Lilian Lerm, Portfolio Manager: Absolute Return And Living Annuities at Sanlam Investments

Lilian Lerm, Portfolio Manager: Absolute Return And Living Annuities at Sanlam Investments

In a future world where women are confidently investing and growing wealth, what would the knock-on effect be on the rest of their lives, careers and society at large?

Women are the glue that keeps society together. We have a far-reaching impact on our communities and, as such, we are able to drive incredible change that can have a ripple effect throughout our country and the world. As natural (and often primary) caregivers, women tend to invest their time and money in their families, making sure they provide for everyone’s needs. The reality, however, is that a gender pay gap still exists, which puts women at a disadvantage when it comes to having extra money to save. 

Women also usually do not seek financial advice independently from their partners, or at all. When all of these factors are taken into account, women tend not to have as much savings invested, and therefore do not have the financial independence that they otherwise would enjoy. It is therefore incredibly important that girls are educated in finance topics, such as budgeting and investing, from a very young age, and we need to continue to fight for the elimination of the gender pay gap. 

If women are empowered to take control of their own financial futures through investing from a young age, they will be able to invest in their own prosperity and also pay this forward to future generations. If we can accomplish this, it will go a long way to reducing education inequality, which in turn will further our goals of equal opportunity for everyone in our country.

Wandile Mhlanga, Client Services Team Leader at Sanlam Collective Investments

Wandile Mhlanga, Client Services Team Leader at Sanlam Collective Investments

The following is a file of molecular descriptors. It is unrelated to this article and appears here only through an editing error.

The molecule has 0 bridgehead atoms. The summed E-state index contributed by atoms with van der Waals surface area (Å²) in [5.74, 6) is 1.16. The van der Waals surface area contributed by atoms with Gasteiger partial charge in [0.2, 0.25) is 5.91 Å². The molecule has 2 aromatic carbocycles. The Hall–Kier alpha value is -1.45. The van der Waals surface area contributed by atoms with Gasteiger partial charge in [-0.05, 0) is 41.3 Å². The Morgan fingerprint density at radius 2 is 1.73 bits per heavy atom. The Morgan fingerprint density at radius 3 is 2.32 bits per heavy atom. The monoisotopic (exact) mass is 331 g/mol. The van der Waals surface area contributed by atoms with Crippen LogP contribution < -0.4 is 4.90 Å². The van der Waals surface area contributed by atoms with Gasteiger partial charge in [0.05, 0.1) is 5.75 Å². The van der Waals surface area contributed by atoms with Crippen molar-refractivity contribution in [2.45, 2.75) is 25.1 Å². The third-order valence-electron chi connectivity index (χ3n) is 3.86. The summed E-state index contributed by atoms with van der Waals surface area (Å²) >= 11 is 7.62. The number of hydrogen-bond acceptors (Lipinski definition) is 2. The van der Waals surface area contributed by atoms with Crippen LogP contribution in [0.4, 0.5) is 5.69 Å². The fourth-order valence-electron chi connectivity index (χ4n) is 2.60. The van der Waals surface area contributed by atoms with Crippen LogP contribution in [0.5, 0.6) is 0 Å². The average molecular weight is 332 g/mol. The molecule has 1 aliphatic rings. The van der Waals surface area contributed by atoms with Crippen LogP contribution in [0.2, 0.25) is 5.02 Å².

Would you say that women have very different attitudes toward money than men? 

Women are nurturers by nature and, as such, their attitudes towards money often revolve around providing security and comfort for themselves and loved ones. This also results in women being more mindful of their money-spending habits. There is a quote by Erik S Gray which states that “Whatever you give a woman, she will make it greater. If you give her a house, she’ll give you a home. If you give her groceries, she’ll give you a meal. If you give her a smile, she’ll give you her heart. She multiplies and enlarges what is given to her”.

What are the easy, non-intimidating ways for women to move into the investment space?

Women need to “Lean In”. This title comes from a book by Sheryl Sandberg where she speaks about the different ways women can easily occupy spaces in the world. The book emphasises being more confident and knowing what you want. As women, we need to know our worth and, once we know it, it will feel less intimidating to move into the investment space. Women need to read more about investing and understand the industry and what it entails. We need to look for opportunities to boost our confidence and find support structures to encourage us to go for it.

How can women become investment champions for others?

We need to support and uplift each other. Women who speak less in group discussions are seen as having less influence. Women should set an example by making sure that our ideas are heard. In the boardroom, instead of sitting at the end of the table and edge of the room – away from positions that convey status – rather sit front-and-centre and be at the heart of the discussions. We also need to encourage each other to aim high and take risks. As women, we need to celebrate each other and give one another direct feedback which can help us learn and grow.

Thembeka Khumalo, Client Relationship Manager at Satrix

Thembeka Khumalo, Client Relationship Manager at Satrix

Globally, women are managing more wealth than ever before, investing confidently across complex asset classes. Where to from here?